The Internet Crime Complaint Center (IC3) is the FBI's central depository for collecting Internet crime complaints. The Internet Crime Complaint Center's (IC3) objective is to offer the public a reliable and simple reporting mechanism for investigating Internet-facilitated crimes to the Federal Bureau of Investigation and to create an effective alliance with industry partners.
According to IC3 data, the top three recorded crimes in 2021 were phishing scams, non-payment or non-delivery scams, and personal data breaches, with business email compromise scams, investment fraud, and romance and confidence schemes losing the most money to victims. People in their 60s and those who live in California were the hardest hit. The IC3's companion 2021 State Reports provide a more in-depth look at data on cybercrime in specific states.
Along with the statistics on cybercrime, the document gives advice on how to protect yourself and prevent future attacks. It also includes case studies highlighting the FBI's recent efforts to combat online criminality.
In 2021, cyber-attacks and hostile cyber activities in the United States reached new heights. These cyber-attacks harmed businesses across a wide range of industries, as well as the general population in the United States. The FBI continues to use its unique authorities and relationships to impose risks and consequences on our nation's cyber adversaries as the cyber threat changes and becomes increasingly entangled with traditional foreign intelligence threats and emerging technology. The FBI's Internet Crime Complaint Center (IC3) allows members of the public to report cybercrime directly to the bureau.
This study examines and analyses the reports in order to detect cybercriminal trends and dangers and then share that information with intelligence and law enforcement partners.
The FBI understands the need to share cyber activity information with partners in order to better prepare partners to address the cyber threat using a whole-of-government strategy. Public reporting to IC3 is critical to that strategy, as it allows IC3 to fill in the gaps with this crucial information during the investigation. This reporting not only aids in the prevention of future crimes but also allows us to get valuable insight into the ever-changing trends and risks we face from malicious cyber actors.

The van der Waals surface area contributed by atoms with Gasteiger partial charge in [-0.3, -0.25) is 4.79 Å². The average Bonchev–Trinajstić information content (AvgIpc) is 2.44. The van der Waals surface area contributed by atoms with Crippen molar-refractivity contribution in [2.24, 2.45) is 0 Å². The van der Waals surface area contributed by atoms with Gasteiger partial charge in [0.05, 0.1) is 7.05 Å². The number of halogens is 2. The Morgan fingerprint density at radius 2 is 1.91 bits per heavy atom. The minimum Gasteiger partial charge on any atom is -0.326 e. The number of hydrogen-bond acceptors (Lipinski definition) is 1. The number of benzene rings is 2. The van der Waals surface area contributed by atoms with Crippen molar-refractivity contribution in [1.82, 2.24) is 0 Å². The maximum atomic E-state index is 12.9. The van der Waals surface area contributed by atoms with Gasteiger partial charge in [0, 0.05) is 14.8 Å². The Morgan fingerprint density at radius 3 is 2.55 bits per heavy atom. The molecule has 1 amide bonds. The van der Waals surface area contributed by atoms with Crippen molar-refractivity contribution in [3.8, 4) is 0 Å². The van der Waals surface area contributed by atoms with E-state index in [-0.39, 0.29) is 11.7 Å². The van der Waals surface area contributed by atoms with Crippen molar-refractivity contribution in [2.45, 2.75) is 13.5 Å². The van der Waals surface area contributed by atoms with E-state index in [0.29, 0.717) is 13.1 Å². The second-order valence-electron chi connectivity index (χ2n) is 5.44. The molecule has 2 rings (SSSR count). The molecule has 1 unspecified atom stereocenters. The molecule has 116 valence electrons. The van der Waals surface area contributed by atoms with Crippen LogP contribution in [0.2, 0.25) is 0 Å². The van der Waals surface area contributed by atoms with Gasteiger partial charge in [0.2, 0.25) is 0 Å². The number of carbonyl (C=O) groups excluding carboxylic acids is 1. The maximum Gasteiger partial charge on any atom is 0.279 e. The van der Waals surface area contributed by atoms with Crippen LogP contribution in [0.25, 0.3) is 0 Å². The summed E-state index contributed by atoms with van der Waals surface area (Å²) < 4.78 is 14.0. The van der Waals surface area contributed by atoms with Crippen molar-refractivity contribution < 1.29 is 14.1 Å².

According to the FBI's annual Internet Crime Report, people lost more than $6.9 billion to internet crimes in 2021, an increase of more than $2 billion from 2020. The report, which was released on Tuesday, provides "details regarding the most common internet scams" as reported to the FBI's Internet Crime Complaint Center. According to the FBI, 847,376 internet crime reports were reported in 2021, a 7% increase from 2020 but a stunning 81 percent increase over 2019. Phishing scams, non-payment/non-delivery, and personal data breaches were the top three cybercrimes recorded last year.
Perhaps not surprisingly, much of the rise in internet online crimes over the past two years can be put on the shoulders of the COVID-19 pandemic, which, as the FBI mentioned in its report, led to a surge in working from home and virtual meetings. In 2020, the FBI received more than 28,500 complaints of criminal internet activity specifically related to COVID-19, though there appears to be no tally of internet crimes related to COVID-19 detailed in the 2021 report.
While COVID-19 limits and mandates are being relaxed across most of the country, criminal activities on the internet, including phishing and data breaches, which reached an all-time high in 2021, may tend to climb. Scams and support fraud, which amounted to 32,400 incidents in 2021, may become more common in the bitcoin realm. Romantic scams, tech support fraud, and ransomware are all prevalent internet crimes to be aware of. Here's what to do if you believe you've been the victim of an internet scam.
The report's first section gives an outline of how cybercrime has evolved over the last five years. According to the report, the IC3 received an average of 552,000 complaints every year during that time period. When it came to the most common types of crime, phishing-related attacks took the lead by a wide margin.